Lauper, Liang, Balanchine and Bowie: BalletMet’s ‘Breaking Ballet’ an Entertaining Ride


BalletMet dancers in James Kudelka's

BalletMet dancers in James Kudelka’s “Girls Just Wanna Have Fun.” Photo by Jennifer Zmuda.

BalletMet – Breaking Ballet
Capitol Theatre
Columbus, Ohio
October 2, 2015

Reviewed by Steve Sucato

To open its 2015-2016 season, BalletMet artistic director Edwaard Liang put together a more populist program of ballet works to further dispel the stereotype that ballet is all raised pinkies and tutus appealing only to the stuffed shirt crowd. Anyone who frequents BalletMet’s programs probably already knows that ballet can come in a myriad of forms. Breaking Ballet, October 2-10 at the Riffe Center’s Capitol Theatre in Columbus, set about proving that point from the get go with the world-premiere of James Kudelka’s Girls Just Wanna Have Fun set to the music of 1980’s pop icon Cyndi Lauper.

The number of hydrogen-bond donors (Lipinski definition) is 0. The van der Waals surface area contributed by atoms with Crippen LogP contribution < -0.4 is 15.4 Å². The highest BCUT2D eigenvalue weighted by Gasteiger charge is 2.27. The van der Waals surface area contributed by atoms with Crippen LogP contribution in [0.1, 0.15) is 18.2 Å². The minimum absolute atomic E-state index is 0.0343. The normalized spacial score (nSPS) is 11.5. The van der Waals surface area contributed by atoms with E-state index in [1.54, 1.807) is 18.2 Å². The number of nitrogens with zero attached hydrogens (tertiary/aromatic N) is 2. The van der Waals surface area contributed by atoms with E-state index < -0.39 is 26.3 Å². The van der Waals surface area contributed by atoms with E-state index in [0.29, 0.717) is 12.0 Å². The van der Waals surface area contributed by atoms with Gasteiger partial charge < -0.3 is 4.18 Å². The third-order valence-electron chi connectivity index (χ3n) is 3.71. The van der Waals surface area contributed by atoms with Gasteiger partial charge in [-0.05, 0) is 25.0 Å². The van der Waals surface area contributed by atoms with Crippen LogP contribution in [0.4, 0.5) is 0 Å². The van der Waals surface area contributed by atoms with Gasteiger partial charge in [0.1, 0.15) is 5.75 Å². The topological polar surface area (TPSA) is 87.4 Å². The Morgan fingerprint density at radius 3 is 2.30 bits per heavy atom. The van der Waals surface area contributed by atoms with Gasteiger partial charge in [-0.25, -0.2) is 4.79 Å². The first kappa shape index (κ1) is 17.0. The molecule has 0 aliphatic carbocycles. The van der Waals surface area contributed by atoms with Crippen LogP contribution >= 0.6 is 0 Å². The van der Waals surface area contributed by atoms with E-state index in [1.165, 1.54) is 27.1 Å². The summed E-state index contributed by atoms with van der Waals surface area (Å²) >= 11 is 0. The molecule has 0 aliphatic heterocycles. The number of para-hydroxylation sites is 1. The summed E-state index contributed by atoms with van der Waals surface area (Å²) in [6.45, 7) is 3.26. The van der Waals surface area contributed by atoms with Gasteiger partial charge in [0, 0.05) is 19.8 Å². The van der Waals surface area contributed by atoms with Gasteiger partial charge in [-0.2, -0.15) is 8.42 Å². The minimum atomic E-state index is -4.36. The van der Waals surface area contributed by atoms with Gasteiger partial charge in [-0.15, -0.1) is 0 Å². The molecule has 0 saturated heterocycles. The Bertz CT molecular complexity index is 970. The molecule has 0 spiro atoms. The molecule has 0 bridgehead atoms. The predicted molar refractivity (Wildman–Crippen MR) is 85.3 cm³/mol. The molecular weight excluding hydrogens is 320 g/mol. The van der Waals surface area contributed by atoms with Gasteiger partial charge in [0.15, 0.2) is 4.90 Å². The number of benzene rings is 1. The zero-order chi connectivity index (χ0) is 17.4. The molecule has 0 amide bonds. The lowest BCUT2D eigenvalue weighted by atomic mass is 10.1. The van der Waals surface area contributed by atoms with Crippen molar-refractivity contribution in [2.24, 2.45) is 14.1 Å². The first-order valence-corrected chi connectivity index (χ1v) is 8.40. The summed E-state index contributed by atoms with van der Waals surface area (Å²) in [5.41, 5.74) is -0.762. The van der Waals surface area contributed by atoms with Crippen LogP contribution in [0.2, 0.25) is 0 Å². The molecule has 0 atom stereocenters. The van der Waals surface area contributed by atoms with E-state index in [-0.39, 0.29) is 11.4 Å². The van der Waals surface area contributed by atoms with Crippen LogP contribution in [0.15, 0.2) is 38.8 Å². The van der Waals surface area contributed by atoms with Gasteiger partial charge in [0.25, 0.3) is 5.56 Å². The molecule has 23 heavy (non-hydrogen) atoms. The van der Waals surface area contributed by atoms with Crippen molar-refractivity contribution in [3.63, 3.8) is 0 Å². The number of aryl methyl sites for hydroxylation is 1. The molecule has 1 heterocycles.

Kudelka, a former artistic director of The National Ballet of Canada, has over the past decade created several works for BalletMet. Girls Just Wanna Have Fun is the latest in a series that includes 2010’s The Man in Black and last season’s Real Life in which Kudelka taps into folk dance patterning to help create a distinct movement language that permeates each ballet.

Decked out in 80’s-flavored costumes (sans the leg warmers and headbands) courtesy of costume designer Erin E. Rollins, the ballet bopped through a suite of Lauper hits.

BalletMet dancers in James Kudelka's

BalletMet dancers in James Kudelka’s “Girls Just Wanna Have Fun.” Photo by Jennifer Zmuda.

Capturing a music video vibe, Kudelka’s choreography had the dancers repeating exaggerated hip sways, sideways waddles and arms-on-shoulders Greek folk dance-like circle dances.